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"Whatever works" vs instruction that won't have to be untaught later? - Page 2

post #31 of 39

Interesting post.  Some thoughts as a race coach and an instructor.

 

In youth racing u14 and down, yes there is pressure to get results - but not as much as you think.  Parents tend to look more at consistency, textbook technique, IMPROVEMENT and BIG SMILES before and after practice and races.  The physical size and athletic abilities of boys and girls this age varies HUGELY.  We have compact little guys who have not grown yet and huge "Clifford the big red dog" types as well.  So podiums are not always an accurate measure of "success."  Clifford will regularly beat the most skilled but still pre-pubescent hot shots in a typical youth GS (flat and short).  

 

As for coaching never-evers or the aforementioned "British School Boys"... Let me add visitors from India, Brazil, Southeast Asia, and Texas to that list.  If your clients are once or twice a year skiers on vaca - teach them to navigate the terrain safely and board the lift.  Keep them smiling.  You are NOT building world cuppers.  You are building REPEAT CUSTOMERS.  

 

None of these clients is going the "get" keeping the COM heading down the fall line.  They WILL "get" pretty views, a fun lift ride, and some laughs.  They WILL get that the hill is only "steep" straight down is is rather MILD horizontally.  IF they want to take up the whole hill making pizza turns with their lift ticket flapping in their face, that is GREAT!  As long as they are safe and smiling and might come back!  

 

Bottom line, you cannot "break" or "spoil" a beginner.  Unless "improper" technique is regularly and consistently drilled into them, AND they ski more than a handful of times per year - what damage can possibly be done?

 

There is one more demographic - Mom and Dad are lifelong skiers and rippers and are impatient to get Jr charging through the woods with them.  These groms take a little more LTC and a smart line-up manager will assign instructors accordingly.    

post #32 of 39
Quote:
Originally Posted by LiquidFeet View Post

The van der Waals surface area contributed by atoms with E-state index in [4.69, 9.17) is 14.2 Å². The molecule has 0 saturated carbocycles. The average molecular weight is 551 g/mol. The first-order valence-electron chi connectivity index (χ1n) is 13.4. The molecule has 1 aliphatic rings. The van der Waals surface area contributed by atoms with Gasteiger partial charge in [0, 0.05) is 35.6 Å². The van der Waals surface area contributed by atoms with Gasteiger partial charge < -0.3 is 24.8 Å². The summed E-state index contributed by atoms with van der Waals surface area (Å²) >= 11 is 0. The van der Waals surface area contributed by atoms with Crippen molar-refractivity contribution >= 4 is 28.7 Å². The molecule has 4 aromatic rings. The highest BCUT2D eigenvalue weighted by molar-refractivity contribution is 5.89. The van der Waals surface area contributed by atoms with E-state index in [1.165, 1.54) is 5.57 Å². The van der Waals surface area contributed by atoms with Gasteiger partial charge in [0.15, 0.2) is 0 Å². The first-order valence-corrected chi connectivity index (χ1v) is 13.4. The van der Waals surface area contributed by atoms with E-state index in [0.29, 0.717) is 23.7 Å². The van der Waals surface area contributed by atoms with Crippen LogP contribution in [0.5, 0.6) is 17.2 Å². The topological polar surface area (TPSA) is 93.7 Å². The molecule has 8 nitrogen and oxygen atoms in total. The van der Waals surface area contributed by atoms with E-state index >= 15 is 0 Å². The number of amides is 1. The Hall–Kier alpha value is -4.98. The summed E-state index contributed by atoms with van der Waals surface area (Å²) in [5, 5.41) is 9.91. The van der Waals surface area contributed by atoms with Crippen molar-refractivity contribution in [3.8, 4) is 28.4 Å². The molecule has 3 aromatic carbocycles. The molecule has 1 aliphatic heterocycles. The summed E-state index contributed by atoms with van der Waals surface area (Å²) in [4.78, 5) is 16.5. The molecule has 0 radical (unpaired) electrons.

Do you ever ask other instructors how they teach something and they answer "whatever works?"

That is, they consider the lesson a success when it gives the client what they want in the amount of time available in the lesson, even if it will need to be untaught later, so they say "Whatever works!" and laugh.

What do you think of this approach?

 

I'm asking a philosophical question about what counts most in a lesson for you and the people you teach with, or if you're not an instructor, for you as a skier who takes lessons.

Do quick, immediate results trump slower learning with greater long term potential?

 

Or do you think this is a messed up question, and that the two are not in opposition?


LF,

 

Little back on topic I hope.

 

Whatever works.  Dangerous statement! This is one that is on the extremes at both ends of good or bad.

 

My though on this is if you are teaching something to achieve a specific goal, and normal methods aren't working, than a think outside the box is more than acceptable to get a concept across as an intermediate step.

 

Doing something that works without fully taking into the long term effects is very bad and can have long term effects.

 

Our son has brain damage and when learning once patterned is very difficult to undo (patterns set very quickly even if performed incorrectly).  We have learned tp show the entire skill even though it well above him (it is patterned in his mind) and let him try (and usually fail at it).  We then systematically fix one step at a time to adjust the errors as the initial pattern is there.  Takes a lot of work as an instructor.

 

In short,

 

Teach the entire skill (Correct pattern, always full speed.  Whatever works must not go here!).